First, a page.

Amir Mizroch has smartly laid out what Israeli party leaders, especially Yair Lapid, need to do for the good of the country. But today the Knesset also has an opportunity to effect real change in Israel.
Historically Israel’s parliament has not been very strong vis-à-vis the government. The structure of the electoral system, the nature of coalition governments, the sheer variety of parties in the Knesset, and the security situation (which privileges government secrecy and allows for lots of latitude in decision-making) all combine to strengthen the executive at the expense of the legislature.
But if enough of its members work together on specific issues, the Knesset can, I think, push for important changes on a wide range of domestic issues. Of course some members will be inside the government and some outside of it. But with coalition agreements always resting on a knife’s edge, and many new activists now in parliament, there are several issues they can find common ground on, even apart from the most prominent one (sharing the burden). There is a real need for changing societal attitudes about race and ethnicity, improving the status of women, reforming the education system, developing infrastructure, finding a more equitable distribution of resources, and teaching tolerance between communal and sectarian groups.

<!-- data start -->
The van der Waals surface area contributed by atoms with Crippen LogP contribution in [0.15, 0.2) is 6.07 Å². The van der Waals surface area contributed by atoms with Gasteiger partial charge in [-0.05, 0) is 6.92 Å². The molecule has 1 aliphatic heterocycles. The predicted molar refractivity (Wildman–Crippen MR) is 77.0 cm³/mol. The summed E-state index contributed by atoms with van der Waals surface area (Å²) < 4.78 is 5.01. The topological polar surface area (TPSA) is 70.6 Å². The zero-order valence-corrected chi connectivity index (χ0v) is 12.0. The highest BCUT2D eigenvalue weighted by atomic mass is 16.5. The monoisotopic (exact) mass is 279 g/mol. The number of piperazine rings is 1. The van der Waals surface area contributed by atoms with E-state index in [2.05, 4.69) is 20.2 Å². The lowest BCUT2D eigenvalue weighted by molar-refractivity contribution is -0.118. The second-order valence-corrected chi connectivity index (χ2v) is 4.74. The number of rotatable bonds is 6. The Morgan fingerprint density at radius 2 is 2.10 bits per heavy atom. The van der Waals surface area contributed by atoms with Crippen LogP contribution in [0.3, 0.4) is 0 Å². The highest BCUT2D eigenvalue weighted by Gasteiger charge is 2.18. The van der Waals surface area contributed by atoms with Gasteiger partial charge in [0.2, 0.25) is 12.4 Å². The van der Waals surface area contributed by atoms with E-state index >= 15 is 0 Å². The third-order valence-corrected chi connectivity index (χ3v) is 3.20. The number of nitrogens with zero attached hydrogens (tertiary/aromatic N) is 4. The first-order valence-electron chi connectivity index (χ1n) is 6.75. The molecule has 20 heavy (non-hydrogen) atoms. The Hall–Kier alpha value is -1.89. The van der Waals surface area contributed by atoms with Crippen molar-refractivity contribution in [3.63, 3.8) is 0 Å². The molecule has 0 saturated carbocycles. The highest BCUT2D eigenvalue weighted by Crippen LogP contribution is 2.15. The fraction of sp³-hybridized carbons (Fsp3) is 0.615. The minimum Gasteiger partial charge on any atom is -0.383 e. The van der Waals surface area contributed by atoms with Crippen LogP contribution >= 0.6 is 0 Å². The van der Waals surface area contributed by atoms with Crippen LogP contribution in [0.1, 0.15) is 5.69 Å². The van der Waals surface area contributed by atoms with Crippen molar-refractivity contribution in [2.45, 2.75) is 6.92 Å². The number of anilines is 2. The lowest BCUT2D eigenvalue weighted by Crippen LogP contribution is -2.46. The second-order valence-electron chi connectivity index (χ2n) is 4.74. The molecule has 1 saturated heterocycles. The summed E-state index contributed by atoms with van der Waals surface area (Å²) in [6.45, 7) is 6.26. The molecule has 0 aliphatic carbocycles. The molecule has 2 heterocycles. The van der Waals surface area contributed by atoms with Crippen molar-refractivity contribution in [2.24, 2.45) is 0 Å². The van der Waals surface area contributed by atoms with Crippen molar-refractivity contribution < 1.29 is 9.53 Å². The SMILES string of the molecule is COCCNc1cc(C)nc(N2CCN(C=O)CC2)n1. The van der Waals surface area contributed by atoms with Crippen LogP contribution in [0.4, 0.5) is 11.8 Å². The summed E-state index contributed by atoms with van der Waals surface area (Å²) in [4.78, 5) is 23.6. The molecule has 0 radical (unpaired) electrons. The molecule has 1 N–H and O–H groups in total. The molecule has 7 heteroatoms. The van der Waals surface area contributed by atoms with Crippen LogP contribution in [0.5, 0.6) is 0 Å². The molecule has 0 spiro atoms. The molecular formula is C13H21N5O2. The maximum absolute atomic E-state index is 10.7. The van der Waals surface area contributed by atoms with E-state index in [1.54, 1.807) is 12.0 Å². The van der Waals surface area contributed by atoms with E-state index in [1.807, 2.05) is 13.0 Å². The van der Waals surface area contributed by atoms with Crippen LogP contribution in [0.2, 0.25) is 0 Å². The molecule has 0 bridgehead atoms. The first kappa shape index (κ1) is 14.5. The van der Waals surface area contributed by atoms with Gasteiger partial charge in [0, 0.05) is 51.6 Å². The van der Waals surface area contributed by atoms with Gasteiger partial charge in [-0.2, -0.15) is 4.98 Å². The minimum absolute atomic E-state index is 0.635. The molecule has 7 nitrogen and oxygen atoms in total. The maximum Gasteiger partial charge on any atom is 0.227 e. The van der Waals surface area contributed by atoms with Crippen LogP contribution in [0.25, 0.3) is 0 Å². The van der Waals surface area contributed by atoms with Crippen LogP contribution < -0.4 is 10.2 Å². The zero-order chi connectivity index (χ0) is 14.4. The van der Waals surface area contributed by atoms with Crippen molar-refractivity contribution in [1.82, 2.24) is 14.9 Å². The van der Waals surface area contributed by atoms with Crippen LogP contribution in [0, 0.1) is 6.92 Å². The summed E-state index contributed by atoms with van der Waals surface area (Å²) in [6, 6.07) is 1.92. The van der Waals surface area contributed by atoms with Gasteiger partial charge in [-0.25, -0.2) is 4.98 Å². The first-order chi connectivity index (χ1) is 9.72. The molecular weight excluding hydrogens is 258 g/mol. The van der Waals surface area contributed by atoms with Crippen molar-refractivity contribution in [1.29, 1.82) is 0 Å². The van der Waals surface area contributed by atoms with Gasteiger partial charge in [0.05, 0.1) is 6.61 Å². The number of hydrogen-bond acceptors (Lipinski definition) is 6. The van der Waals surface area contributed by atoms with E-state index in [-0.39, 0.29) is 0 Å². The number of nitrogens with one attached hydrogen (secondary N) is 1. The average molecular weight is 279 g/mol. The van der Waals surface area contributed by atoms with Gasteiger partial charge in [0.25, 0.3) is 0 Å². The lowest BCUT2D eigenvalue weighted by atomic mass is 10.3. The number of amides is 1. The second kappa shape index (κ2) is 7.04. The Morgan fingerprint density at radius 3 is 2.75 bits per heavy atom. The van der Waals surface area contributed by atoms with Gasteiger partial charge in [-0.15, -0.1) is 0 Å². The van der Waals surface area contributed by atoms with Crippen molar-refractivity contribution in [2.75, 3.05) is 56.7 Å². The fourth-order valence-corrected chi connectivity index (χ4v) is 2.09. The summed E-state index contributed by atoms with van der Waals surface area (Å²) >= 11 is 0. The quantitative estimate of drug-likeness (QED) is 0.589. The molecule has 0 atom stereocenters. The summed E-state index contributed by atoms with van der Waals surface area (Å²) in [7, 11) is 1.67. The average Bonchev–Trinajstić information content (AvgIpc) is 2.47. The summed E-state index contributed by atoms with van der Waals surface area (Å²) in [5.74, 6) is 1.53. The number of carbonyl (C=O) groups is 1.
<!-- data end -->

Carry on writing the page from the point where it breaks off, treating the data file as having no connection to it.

Yesh Atid’s list is filled with people who have worked in these and other areas. So is Labor’s. Even Tzipi Livni’s Hatnua has Amir Peretz and Amram Mitzna. A strengthened Meretz and a bloc of Arab parties that are also concerned with the same issues could add further votes to any such efforts.
Moreover, Livni and the Arab parties could leverage their support for domestic issues into reinforcement for their other concern, the Israeli-Palestinian conflict. This, in turn, has a feedback loop for the reduction in militarism in Israeli society, the clamping down on dissent, and a decline in the politics of fear.
The obstacles to this kind of cooperation are numerous, obviously. That doesn’t make it any less important to try. If the speeches that many Knesset members have given at their inauguration are anything to go by, and individuals can put aside their own political ambitions and petty squabbling, there is a chance.